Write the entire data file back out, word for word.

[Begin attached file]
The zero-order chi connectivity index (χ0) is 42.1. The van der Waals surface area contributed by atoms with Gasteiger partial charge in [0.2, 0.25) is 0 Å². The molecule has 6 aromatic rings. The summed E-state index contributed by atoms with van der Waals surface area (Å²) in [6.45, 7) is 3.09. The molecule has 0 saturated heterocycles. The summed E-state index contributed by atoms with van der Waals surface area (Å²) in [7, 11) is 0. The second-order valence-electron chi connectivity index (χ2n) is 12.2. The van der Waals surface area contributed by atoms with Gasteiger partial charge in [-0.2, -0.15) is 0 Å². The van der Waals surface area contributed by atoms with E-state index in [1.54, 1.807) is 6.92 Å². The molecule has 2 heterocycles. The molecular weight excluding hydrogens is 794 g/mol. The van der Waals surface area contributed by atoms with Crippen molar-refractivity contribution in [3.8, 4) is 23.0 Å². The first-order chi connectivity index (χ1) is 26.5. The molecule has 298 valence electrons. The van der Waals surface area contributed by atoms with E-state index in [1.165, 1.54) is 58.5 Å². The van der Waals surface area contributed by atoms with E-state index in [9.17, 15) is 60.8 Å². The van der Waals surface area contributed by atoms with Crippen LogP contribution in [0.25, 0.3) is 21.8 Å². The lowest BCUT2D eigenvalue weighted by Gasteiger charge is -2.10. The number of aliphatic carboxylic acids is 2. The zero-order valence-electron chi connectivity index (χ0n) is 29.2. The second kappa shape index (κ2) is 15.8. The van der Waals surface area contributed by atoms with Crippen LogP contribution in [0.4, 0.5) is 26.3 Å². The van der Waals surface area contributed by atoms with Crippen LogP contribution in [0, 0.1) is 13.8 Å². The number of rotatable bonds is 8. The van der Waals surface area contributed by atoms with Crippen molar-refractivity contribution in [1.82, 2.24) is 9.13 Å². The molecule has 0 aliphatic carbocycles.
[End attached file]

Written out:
The zero-order chi connectivity index (χ0) is 42.1. The van der Waals surface area contributed by atoms with Gasteiger partial charge in [0.2, 0.25) is 0 Å². The molecule has 6 aromatic rings. The summed E-state index contributed by atoms with van der Waals surface area (Å²) in [6.45, 7) is 3.09. The molecule has 0 saturated heterocycles. The summed E-state index contributed by atoms with van der Waals surface area (Å²) in [7, 11) is 0. The second-order valence-electron chi connectivity index (χ2n) is 12.2. The van der Waals surface area contributed by atoms with Gasteiger partial charge in [-0.2, -0.15) is 0 Å². The van der Waals surface area contributed by atoms with E-state index in [1.54, 1.807) is 6.92 Å². The molecule has 2 heterocycles. The molecular weight excluding hydrogens is 794 g/mol. The van der Waals surface area contributed by atoms with Crippen molar-refractivity contribution in [3.8, 4) is 23.0 Å². The first-order chi connectivity index (χ1) is 26.5. The molecule has 298 valence electrons. The van der Waals surface area contributed by atoms with E-state index in [1.165, 1.54) is 58.5 Å². The van der Waals surface area contributed by atoms with E-state index in [9.17, 15) is 60.8 Å². The van der Waals surface area contributed by atoms with Crippen LogP contribution in [0.25, 0.3) is 21.8 Å². The lowest BCUT2D eigenvalue weighted by Gasteiger charge is -2.10. The number of aliphatic carboxylic acids is 2. The zero-order valence-electron chi connectivity index (χ0n) is 29.2. The second kappa shape index (κ2) is 15.8. The van der Waals surface area contributed by atoms with Crippen LogP contribution in [0.4, 0.5) is 26.3 Å². The van der Waals surface area contributed by atoms with Crippen LogP contribution in [0, 0.1) is 13.8 Å². The number of rotatable bonds is 8. The van der Waals surface area contributed by atoms with Crippen molar-refractivity contribution in [1.82, 2.24) is 9.13 Å². The molecule has 0 aliphatic carbocycles.